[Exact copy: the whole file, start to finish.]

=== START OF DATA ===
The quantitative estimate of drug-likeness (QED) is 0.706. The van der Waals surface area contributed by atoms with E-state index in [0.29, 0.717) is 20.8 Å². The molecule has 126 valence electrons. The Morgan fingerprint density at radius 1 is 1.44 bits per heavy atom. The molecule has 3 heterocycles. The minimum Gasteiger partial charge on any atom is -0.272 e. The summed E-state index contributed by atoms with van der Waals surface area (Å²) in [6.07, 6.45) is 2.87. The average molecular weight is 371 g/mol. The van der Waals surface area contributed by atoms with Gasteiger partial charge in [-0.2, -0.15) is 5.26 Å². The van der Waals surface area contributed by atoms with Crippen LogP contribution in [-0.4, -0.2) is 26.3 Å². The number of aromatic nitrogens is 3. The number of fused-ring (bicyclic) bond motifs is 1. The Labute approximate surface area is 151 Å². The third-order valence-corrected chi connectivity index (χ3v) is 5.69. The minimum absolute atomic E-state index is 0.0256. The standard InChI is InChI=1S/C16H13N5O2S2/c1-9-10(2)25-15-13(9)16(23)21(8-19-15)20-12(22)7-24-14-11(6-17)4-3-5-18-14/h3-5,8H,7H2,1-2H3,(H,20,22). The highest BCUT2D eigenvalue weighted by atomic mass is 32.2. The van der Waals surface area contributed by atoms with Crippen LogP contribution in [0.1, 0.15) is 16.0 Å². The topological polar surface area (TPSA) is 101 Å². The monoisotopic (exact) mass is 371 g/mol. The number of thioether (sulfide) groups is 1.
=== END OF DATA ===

The quantitative estimate of drug-likeness (QED) is 0.706. The van der Waals surface area contributed by atoms with E-state index in [0.29, 0.717) is 20.8 Å². The molecule has 126 valence electrons. The Morgan fingerprint density at radius 1 is 1.44 bits per heavy atom. The molecule has 3 heterocycles. The minimum Gasteiger partial charge on any atom is -0.272 e. The summed E-state index contributed by atoms with van der Waals surface area (Å²) in [6.07, 6.45) is 2.87. The average molecular weight is 371 g/mol. The van der Waals surface area contributed by atoms with Gasteiger partial charge in [-0.2, -0.15) is 5.26 Å². The van der Waals surface area contributed by atoms with Crippen LogP contribution in [-0.4, -0.2) is 26.3 Å². The number of aromatic nitrogens is 3. The number of fused-ring (bicyclic) bond motifs is 1. The Labute approximate surface area is 151 Å². The third-order valence-corrected chi connectivity index (χ3v) is 5.69. The minimum absolute atomic E-state index is 0.0256. The standard InChI is InChI=1S/C16H13N5O2S2/c1-9-10(2)25-15-13(9)16(23)21(8-19-15)20-12(22)7-24-14-11(6-17)4-3-5-18-14/h3-5,8H,7H2,1-2H3,(H,20,22). The highest BCUT2D eigenvalue weighted by atomic mass is 32.2. The van der Waals surface area contributed by atoms with Crippen LogP contribution in [0.1, 0.15) is 16.0 Å². The topological polar surface area (TPSA) is 101 Å². The monoisotopic (exact) mass is 371 g/mol. The number of thioether (sulfide) groups is 1.